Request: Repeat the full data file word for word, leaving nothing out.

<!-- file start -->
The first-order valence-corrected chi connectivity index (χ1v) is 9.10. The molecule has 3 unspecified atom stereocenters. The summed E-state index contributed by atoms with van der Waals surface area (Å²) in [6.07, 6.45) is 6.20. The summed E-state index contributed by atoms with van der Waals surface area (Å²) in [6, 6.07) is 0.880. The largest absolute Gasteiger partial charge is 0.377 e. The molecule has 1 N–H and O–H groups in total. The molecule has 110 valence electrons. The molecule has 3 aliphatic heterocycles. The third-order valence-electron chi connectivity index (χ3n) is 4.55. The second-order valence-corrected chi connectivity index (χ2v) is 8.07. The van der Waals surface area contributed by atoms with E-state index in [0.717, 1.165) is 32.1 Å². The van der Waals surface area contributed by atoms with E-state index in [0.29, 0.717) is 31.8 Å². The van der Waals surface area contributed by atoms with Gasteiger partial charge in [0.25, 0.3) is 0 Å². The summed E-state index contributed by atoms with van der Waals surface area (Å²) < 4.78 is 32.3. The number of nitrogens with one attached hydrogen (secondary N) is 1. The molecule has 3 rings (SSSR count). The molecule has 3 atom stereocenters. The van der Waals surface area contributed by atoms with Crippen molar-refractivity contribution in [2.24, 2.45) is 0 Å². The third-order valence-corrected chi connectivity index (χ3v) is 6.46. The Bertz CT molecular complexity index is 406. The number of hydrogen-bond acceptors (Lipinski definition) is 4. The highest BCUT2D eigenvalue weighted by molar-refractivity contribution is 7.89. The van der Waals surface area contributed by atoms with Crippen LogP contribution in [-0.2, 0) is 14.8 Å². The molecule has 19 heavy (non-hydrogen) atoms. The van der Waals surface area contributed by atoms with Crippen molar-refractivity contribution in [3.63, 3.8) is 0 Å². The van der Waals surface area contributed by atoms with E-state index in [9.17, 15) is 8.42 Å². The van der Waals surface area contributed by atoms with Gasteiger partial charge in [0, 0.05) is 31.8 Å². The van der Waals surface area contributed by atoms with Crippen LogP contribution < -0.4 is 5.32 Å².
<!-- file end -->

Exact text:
The first-order valence-corrected chi connectivity index (χ1v) is 9.10. The molecule has 3 unspecified atom stereocenters. The summed E-state index contributed by atoms with van der Waals surface area (Å²) in [6.07, 6.45) is 6.20. The summed E-state index contributed by atoms with van der Waals surface area (Å²) in [6, 6.07) is 0.880. The largest absolute Gasteiger partial charge is 0.377 e. The molecule has 1 N–H and O–H groups in total. The molecule has 110 valence electrons. The molecule has 3 aliphatic heterocycles. The third-order valence-electron chi connectivity index (χ3n) is 4.55. The second-order valence-corrected chi connectivity index (χ2v) is 8.07. The van der Waals surface area contributed by atoms with E-state index in [0.717, 1.165) is 32.1 Å². The van der Waals surface area contributed by atoms with E-state index in [0.29, 0.717) is 31.8 Å². The van der Waals surface area contributed by atoms with Gasteiger partial charge in [0.25, 0.3) is 0 Å². The summed E-state index contributed by atoms with van der Waals surface area (Å²) < 4.78 is 32.3. The number of nitrogens with one attached hydrogen (secondary N) is 1. The molecule has 3 rings (SSSR count). The molecule has 3 atom stereocenters. The van der Waals surface area contributed by atoms with Crippen molar-refractivity contribution in [2.24, 2.45) is 0 Å². The third-order valence-corrected chi connectivity index (χ3v) is 6.46. The Bertz CT molecular complexity index is 406. The number of hydrogen-bond acceptors (Lipinski definition) is 4. The highest BCUT2D eigenvalue weighted by molar-refractivity contribution is 7.89. The van der Waals surface area contributed by atoms with Crippen LogP contribution in [-0.2, 0) is 14.8 Å². The molecule has 19 heavy (non-hydrogen) atoms. The van der Waals surface area contributed by atoms with Crippen molar-refractivity contribution in [3.63, 3.8) is 0 Å². The van der Waals surface area contributed by atoms with E-state index in [9.17, 15) is 8.42 Å². The van der Waals surface area contributed by atoms with Gasteiger partial charge in [0, 0.05) is 31.8 Å². The van der Waals surface area contributed by atoms with Crippen LogP contribution < -0.4 is 5.32 Å².